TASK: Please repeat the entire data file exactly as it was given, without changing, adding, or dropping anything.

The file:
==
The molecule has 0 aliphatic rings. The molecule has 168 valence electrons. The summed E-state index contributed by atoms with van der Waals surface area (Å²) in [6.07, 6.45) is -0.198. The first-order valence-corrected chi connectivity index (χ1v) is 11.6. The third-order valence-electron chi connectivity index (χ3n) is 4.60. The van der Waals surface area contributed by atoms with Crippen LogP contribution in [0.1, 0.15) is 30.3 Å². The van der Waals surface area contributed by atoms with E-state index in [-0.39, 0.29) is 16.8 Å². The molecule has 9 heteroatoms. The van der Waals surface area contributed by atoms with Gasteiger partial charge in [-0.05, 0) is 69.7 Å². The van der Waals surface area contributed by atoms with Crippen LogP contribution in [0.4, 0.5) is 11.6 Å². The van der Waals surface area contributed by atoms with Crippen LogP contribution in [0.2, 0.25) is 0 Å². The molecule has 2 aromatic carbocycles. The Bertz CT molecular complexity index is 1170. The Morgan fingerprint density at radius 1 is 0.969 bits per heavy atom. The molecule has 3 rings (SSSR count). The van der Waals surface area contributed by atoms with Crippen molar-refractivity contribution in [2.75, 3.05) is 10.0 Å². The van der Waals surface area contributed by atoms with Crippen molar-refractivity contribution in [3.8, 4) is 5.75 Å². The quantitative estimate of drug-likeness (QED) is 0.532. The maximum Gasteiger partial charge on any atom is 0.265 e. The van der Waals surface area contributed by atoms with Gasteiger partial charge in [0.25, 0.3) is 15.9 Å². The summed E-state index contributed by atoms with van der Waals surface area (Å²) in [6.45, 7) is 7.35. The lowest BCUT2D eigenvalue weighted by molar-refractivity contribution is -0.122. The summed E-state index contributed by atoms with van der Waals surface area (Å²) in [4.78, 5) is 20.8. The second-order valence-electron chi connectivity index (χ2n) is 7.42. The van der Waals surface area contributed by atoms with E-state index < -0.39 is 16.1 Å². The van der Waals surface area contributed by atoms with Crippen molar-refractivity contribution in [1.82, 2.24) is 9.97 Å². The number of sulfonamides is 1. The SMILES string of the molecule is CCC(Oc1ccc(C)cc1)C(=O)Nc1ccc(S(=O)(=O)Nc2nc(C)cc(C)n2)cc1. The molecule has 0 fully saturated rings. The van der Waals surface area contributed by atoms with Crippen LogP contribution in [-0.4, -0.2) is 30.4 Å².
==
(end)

The molecule has 0 aliphatic rings. The molecule has 168 valence electrons. The summed E-state index contributed by atoms with van der Waals surface area (Å²) in [6.07, 6.45) is -0.198. The first-order valence-corrected chi connectivity index (χ1v) is 11.6. The third-order valence-electron chi connectivity index (χ3n) is 4.60. The van der Waals surface area contributed by atoms with Crippen LogP contribution in [0.1, 0.15) is 30.3 Å². The van der Waals surface area contributed by atoms with E-state index in [-0.39, 0.29) is 16.8 Å². The molecule has 9 heteroatoms. The van der Waals surface area contributed by atoms with Gasteiger partial charge in [-0.05, 0) is 69.7 Å². The van der Waals surface area contributed by atoms with Crippen LogP contribution in [0.4, 0.5) is 11.6 Å². The van der Waals surface area contributed by atoms with Crippen LogP contribution in [0.2, 0.25) is 0 Å². The molecule has 2 aromatic carbocycles. The Bertz CT molecular complexity index is 1170. The Morgan fingerprint density at radius 1 is 0.969 bits per heavy atom. The molecule has 3 rings (SSSR count). The van der Waals surface area contributed by atoms with Crippen molar-refractivity contribution in [2.75, 3.05) is 10.0 Å². The van der Waals surface area contributed by atoms with Crippen molar-refractivity contribution in [3.8, 4) is 5.75 Å². The quantitative estimate of drug-likeness (QED) is 0.532. The maximum Gasteiger partial charge on any atom is 0.265 e. The van der Waals surface area contributed by atoms with Gasteiger partial charge in [0.25, 0.3) is 15.9 Å². The summed E-state index contributed by atoms with van der Waals surface area (Å²) in [6.45, 7) is 7.35. The lowest BCUT2D eigenvalue weighted by molar-refractivity contribution is -0.122. The summed E-state index contributed by atoms with van der Waals surface area (Å²) in [4.78, 5) is 20.8. The second-order valence-electron chi connectivity index (χ2n) is 7.42. The van der Waals surface area contributed by atoms with E-state index < -0.39 is 16.1 Å². The van der Waals surface area contributed by atoms with Crippen molar-refractivity contribution in [1.82, 2.24) is 9.97 Å². The number of sulfonamides is 1. The SMILES string of the molecule is CCC(Oc1ccc(C)cc1)C(=O)Nc1ccc(S(=O)(=O)Nc2nc(C)cc(C)n2)cc1. The molecule has 0 fully saturated rings. The van der Waals surface area contributed by atoms with Crippen LogP contribution in [-0.4, -0.2) is 30.4 Å².